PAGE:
Most DINKs with pets want to go out and have fun, and they like it when they can do things with their dogs they could never do with kids. 


When Titan came home from the shelter, he was 67 pounds. Today, he’s almost 100 pounds. 

AFTER WE BROUGHT Tippi home that day, we renamed her Rosie to better represent her sensitive personality. We bought her sweaters to hide her rib cage as we worked on getting her to a healthy weight and heartworm free. We slowly introduced her to friends, and she started slowly introducing herself to us.

We had to stop ourselves from talking about her nonstop and showing everyone pictures of her. We soon started surrounding ourselves with other “dog people,” couples our age whose Instagram posts are full of snouts and the hashtag #adoptdontshop, married couples who don’t see children as a mandatory next step.

Jon, the same husband who vehemently said he didn’t want a pit bull, soon became a pit bull advocate.

A few months after we brought Rosie home, a friend tagged me in a social media post by a woman who was desperately trying to find a foster family for a dog. The dog was abandoned on the side of Nations Ford Road and sat there a full workday in the June heat waiting for the jerk who left him behind to come back. You could tell he’d spent a lot of time alone. His collar was growing into his neck.

The women who found him, Liz and Lauren, already had three dogs of their own and couldn’t keep him. They’re like us, a couple happy to share their life with their dogs. When Liz proposed to Lauren, the dogs were dressed in formalwear.

They named the big red dog they found Titan, and we began to foster him through the American Pit Bull Foundation. Jon wanted to rename him Brutus, after the Ohio State mascot, but I said no. I was afraid the poor dog would be confused when his adopted family picked a name of their own. Two names in a year is a lot for a dog, and three is too many.

I should have let him. Shortly after Titan finished his heartworm treatment, we adopted him. We had to teach him how to be an indoor dog; it was clear he’d always been left outside. We had to deworm him—we had no idea how many types of worms one dog can get. He had ringworm, whipworm, and heartworm. We had to increase his 67 pounds to a healthy weight of 100, and we had to teach him how to be a beloved pet.


Just like humans, Rosie and Titan have their own personalities. Rosie (top) wants to be the center of attention, while Titan (below) prefers to sit in the window and watch for squirrels. Both dogs are more than welcome at Lucky Dog Bark & Brew (right), a boarding facility and dog-friendly bar with locations in Lake Norman and FreeMoreWest.

IT'S BEEN a challenge. He’s big, headstrong, has a lot to learn. We haven’t been able to teach him that a person sitting on the toilet does not want kisses on the face or that it’s impolite to sniff human crotches. Even Rosie, as a result of her malnourished past, still creates a puddle of drool on the floor whenever she sees us eating, our own version of baby spit-ups. But both dogs love people, even though people haven’t been kind to them in their pasts.

We’re proud of the dogs we’re raising.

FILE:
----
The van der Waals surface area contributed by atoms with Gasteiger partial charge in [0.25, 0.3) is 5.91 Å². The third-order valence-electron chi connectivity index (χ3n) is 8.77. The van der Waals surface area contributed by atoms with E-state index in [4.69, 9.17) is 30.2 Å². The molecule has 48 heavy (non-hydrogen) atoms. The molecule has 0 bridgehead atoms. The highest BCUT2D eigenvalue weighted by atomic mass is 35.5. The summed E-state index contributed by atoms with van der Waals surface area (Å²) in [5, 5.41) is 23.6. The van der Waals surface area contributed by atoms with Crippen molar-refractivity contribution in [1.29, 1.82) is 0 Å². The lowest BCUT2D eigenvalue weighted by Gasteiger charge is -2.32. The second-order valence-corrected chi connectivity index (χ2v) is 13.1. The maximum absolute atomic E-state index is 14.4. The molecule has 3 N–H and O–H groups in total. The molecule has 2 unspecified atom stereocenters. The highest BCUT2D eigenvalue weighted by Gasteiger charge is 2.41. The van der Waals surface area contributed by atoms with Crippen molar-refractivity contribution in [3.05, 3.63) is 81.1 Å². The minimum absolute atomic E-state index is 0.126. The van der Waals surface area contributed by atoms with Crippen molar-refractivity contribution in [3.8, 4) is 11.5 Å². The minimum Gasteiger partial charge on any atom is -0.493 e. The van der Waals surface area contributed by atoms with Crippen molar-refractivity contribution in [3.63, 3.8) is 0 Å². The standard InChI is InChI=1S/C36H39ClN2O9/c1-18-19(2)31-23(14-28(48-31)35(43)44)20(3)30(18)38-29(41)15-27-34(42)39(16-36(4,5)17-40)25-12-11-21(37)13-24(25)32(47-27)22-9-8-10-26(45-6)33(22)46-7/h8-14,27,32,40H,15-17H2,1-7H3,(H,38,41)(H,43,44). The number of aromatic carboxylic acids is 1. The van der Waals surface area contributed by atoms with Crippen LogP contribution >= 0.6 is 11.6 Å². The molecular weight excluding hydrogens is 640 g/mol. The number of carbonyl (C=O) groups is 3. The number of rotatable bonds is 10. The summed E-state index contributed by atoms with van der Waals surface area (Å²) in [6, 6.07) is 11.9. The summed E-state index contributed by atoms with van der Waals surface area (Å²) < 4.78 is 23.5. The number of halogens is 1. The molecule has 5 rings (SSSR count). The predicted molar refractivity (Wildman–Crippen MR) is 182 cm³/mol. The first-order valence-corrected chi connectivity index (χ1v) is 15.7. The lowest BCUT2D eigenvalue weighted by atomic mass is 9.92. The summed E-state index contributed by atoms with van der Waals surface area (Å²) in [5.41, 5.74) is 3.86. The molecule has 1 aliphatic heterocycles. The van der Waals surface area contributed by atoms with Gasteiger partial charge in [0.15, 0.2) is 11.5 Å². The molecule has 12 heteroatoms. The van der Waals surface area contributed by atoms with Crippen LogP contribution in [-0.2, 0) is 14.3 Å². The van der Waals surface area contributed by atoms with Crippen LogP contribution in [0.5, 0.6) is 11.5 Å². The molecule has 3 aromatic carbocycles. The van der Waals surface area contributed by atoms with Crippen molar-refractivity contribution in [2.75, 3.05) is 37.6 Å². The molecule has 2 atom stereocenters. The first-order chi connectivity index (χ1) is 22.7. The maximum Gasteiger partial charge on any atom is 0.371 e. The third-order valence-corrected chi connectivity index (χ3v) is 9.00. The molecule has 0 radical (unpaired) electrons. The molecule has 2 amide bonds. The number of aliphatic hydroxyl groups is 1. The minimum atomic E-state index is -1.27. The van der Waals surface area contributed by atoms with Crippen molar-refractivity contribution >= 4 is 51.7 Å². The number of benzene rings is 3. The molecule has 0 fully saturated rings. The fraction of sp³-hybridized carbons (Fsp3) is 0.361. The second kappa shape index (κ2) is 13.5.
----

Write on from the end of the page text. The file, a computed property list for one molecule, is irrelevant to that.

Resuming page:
Recently, I was out to dinner with a friend, due with her first child in September. She and her husband used to be a dog couple, too.

“I have to tell you the most embarrassing thing that happened to me,” she told me.

She was walking to a Knights game with her husband, sister, and brother-in-law. As the group strolled past the bubbling fountains at Romare Bearden Park, she sneezed—then wet herself.

In my head, I thought, Well, there’s another reason to not have kids.

Then she explained the emotion of creating human life.

“It’s just the most incredible feeling,” she said.

I sipped my cocktail, smiling.

Later that night at home, Jon was scrolling through photos of the day we took Titan home, his “freedom ride,” and his first night with us. Jon started tearing up as he compared the big red dog laying next to his chair to the skeleton in the photos.

We took a picture of Titan standing in the same spot, and compared the photos side by side.

It was heartbreaking to see what he was, and heartwarming to see what he’d become. We are as proud as any parents, but not all of us are meant to have kids. Maybe the plan for some of us is to scoop up poop instead of change diapers, to trade the stress of teenage years for the heartbreak of losing your four-legged best friends over and over in a lifetime. After all, someone had to take a scared pit bull and a scrawny red dog home from the kennels, and we’re showing each other what it means to be part of a family.

It’s just the most incredible feeling.

With our family (which also includes Desmond, a Russian tortoise), our jobs, and our travels, Jon and I have full lives. We go to work, we go to dinners, we go to bars, and some nights, we take the dogs out with us.

We take them to doggy day care when we’ll be out after work; we buy them $55 bags of dog food. They each have a spot on the couch. But we don’t have to run them to soccer practice and ask them to clean their rooms and worry about grades or adolescent hormones. They take away our stress every time we walk in the door, butts wagging with excitement to see us. They give us a greater purpose without making our lives mainly about theirs.

Parents do everything they can to keep their babies safe from all the terrible things people can do to them. We’re doing everything we can to make our fur babies forget the terrible things people have already done to them. That takes all the love and attention we can give.

Kristen Wile is senior editor of this magazine and editor of Charlotte Home + Garden. Reach her at kristen.wile@ or on Twitter: @kristenwile.

Want to give a pet a home? Visit to see animals in need near you.

This article appears in the August 2016 issue of Charlotte Magazine